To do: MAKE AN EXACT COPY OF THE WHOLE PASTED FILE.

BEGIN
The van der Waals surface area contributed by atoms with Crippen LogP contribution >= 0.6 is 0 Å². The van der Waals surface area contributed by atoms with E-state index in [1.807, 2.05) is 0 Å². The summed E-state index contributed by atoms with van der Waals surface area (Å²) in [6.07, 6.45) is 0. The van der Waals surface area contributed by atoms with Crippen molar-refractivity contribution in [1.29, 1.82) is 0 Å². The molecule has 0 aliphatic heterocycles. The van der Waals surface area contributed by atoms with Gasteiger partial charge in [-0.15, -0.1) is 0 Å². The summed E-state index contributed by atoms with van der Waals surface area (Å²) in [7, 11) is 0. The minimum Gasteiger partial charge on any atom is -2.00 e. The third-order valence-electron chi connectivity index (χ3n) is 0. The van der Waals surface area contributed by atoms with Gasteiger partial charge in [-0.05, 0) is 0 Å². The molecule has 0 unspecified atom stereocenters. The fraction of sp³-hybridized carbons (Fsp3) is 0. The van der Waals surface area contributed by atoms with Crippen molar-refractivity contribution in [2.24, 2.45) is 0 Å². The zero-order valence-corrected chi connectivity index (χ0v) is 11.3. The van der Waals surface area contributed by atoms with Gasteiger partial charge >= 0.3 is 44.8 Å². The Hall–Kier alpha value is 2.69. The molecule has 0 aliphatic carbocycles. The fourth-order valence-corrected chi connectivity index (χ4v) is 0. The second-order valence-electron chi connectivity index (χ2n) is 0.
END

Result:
The van der Waals surface area contributed by atoms with Crippen LogP contribution >= 0.6 is 0 Å². The van der Waals surface area contributed by atoms with E-state index in [1.807, 2.05) is 0 Å². The summed E-state index contributed by atoms with van der Waals surface area (Å²) in [6.07, 6.45) is 0. The van der Waals surface area contributed by atoms with Crippen molar-refractivity contribution in [1.29, 1.82) is 0 Å². The molecule has 0 aliphatic heterocycles. The van der Waals surface area contributed by atoms with Gasteiger partial charge in [-0.15, -0.1) is 0 Å². The summed E-state index contributed by atoms with van der Waals surface area (Å²) in [7, 11) is 0. The minimum Gasteiger partial charge on any atom is -2.00 e. The third-order valence-electron chi connectivity index (χ3n) is 0. The van der Waals surface area contributed by atoms with Gasteiger partial charge in [-0.05, 0) is 0 Å². The molecule has 0 unspecified atom stereocenters. The fraction of sp³-hybridized carbons (Fsp3) is 0. The van der Waals surface area contributed by atoms with Crippen molar-refractivity contribution in [2.24, 2.45) is 0 Å². The zero-order valence-corrected chi connectivity index (χ0v) is 11.3. The van der Waals surface area contributed by atoms with Gasteiger partial charge >= 0.3 is 44.8 Å². The Hall–Kier alpha value is 2.69. The molecule has 0 aliphatic carbocycles. The fourth-order valence-corrected chi connectivity index (χ4v) is 0. The second-order valence-electron chi connectivity index (χ2n) is 0.